Despite this loss, the card issuers kept pushing back on these regulations in order to protect margins.  Issuers added new operating restrictions and invested heavily in lobbying efforts.  These efforts paid off.  In 1976, the federal government issued a temporary ban on surcharging.  The legislation prohibited a seller in a sales transaction from imposing a surcharge on a cardholder that pays by credit card.  As this ban was not permanent, it needed to be renewed by Congress.  Congress renewed the ban in 1981, but in 1984 Congress allowed the ban to expire.

Despite the ban expiring, the card issuers continued its battle in a couple of ways. First, the card companies retained the prohibition on card surcharge in the contracts that a merchant is required to sign in order to accept the issuers’ credit cards.  Second, credit card companies moved their lobbying efforts from the Federal level to the state level.  Across the Country, State legislators introduced surcharge bans for their State is response to the lobbying efforts of the card issuers. Through this lobbying pressure, ten states banned credit card surcharges, including California , New York, Texas and Florida.  This was very effective as these are many of the largest states in the US.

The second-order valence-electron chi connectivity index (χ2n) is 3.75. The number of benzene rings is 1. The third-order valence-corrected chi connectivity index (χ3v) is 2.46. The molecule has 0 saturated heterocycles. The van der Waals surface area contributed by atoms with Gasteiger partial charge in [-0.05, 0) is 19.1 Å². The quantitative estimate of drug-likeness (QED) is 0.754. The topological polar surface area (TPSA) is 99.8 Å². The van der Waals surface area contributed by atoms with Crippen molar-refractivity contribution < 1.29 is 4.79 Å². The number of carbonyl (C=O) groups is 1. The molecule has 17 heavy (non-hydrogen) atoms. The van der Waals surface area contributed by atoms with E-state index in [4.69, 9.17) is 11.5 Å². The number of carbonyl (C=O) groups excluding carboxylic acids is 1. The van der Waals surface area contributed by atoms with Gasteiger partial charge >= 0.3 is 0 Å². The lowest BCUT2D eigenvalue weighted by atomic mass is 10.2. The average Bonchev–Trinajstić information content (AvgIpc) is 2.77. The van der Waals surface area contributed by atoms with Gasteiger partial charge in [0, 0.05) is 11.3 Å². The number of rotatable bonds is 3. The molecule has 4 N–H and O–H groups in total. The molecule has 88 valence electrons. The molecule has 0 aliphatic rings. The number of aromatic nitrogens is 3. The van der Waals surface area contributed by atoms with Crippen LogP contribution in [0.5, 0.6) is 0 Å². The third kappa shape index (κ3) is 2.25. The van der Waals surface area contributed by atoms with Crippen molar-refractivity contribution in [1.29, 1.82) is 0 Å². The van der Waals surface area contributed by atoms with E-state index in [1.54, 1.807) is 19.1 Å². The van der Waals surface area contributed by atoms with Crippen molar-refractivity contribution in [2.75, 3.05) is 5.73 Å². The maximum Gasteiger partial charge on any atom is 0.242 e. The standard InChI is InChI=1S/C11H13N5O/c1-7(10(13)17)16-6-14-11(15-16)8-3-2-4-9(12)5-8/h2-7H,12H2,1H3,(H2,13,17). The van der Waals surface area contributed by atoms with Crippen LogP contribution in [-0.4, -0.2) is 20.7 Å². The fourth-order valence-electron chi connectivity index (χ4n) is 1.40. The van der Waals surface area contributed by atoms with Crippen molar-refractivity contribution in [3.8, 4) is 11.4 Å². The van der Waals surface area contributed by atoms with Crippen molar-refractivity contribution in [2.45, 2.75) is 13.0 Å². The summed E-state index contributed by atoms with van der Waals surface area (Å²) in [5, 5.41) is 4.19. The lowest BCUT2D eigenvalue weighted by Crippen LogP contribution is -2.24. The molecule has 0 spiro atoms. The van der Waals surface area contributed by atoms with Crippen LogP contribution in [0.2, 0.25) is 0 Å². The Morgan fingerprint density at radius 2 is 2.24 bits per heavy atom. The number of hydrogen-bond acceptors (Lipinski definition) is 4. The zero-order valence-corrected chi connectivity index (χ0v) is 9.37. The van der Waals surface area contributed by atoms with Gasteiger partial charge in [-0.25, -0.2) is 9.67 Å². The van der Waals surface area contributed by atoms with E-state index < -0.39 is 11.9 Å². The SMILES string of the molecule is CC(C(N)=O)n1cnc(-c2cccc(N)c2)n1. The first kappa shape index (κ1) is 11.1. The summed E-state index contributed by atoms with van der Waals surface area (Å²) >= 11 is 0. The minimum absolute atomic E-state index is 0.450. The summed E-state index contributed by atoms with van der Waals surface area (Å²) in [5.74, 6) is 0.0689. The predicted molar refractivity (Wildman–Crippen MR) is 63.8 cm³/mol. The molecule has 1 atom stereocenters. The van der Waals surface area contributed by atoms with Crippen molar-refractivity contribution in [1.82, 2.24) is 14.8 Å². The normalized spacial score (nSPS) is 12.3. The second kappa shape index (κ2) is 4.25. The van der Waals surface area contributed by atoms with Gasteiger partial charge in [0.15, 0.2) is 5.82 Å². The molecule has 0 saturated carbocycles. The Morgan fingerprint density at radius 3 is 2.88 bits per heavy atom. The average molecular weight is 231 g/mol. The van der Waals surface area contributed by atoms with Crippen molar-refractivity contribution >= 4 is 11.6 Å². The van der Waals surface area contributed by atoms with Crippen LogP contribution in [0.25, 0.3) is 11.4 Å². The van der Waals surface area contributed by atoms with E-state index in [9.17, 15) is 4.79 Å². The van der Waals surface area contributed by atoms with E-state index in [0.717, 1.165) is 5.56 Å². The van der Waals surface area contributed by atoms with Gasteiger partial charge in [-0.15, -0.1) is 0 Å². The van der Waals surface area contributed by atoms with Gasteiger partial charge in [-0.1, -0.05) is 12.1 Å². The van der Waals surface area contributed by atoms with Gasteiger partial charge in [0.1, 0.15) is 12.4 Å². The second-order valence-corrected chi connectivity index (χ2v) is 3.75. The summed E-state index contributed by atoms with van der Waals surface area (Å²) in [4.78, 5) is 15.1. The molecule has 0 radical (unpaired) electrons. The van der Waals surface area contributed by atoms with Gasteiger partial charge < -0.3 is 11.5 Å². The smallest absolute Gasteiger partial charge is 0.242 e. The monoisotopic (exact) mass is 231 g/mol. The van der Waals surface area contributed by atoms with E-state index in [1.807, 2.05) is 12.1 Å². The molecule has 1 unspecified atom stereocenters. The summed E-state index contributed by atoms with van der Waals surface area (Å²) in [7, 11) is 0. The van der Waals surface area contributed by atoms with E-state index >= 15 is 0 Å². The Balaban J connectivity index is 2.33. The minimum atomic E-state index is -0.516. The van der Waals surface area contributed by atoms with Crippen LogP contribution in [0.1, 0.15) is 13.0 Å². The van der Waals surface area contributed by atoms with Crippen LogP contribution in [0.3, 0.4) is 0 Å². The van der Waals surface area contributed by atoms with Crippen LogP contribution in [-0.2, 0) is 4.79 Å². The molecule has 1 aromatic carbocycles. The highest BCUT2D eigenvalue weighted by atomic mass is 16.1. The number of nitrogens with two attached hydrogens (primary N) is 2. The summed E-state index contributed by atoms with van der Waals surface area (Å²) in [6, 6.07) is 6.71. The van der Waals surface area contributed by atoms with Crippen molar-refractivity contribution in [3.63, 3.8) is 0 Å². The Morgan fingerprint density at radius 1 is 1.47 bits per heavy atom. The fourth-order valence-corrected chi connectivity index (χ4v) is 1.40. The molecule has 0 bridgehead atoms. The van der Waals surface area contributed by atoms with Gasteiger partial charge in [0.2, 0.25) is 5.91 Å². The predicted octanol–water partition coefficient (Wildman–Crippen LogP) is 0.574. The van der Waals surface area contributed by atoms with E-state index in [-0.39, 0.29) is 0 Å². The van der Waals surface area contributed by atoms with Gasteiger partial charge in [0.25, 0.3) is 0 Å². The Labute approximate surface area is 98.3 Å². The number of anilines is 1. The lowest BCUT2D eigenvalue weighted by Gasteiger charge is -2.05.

For the next 25 years, the credit card processors benefited from their advantageous position.  The combination of the restrictions on credit card surcharging in the operating agreements, State-wide bans on surcharging in the most populous States and a virtual oligopoly in the card processing market allows allowed processors to charge retailers high fees, with the retailers pretty much having no alternatives.  This enabled the card networks to generate excess profits for almost three decades.  The card companies grew to be multi-billion dollar businesses, making their executives very rich.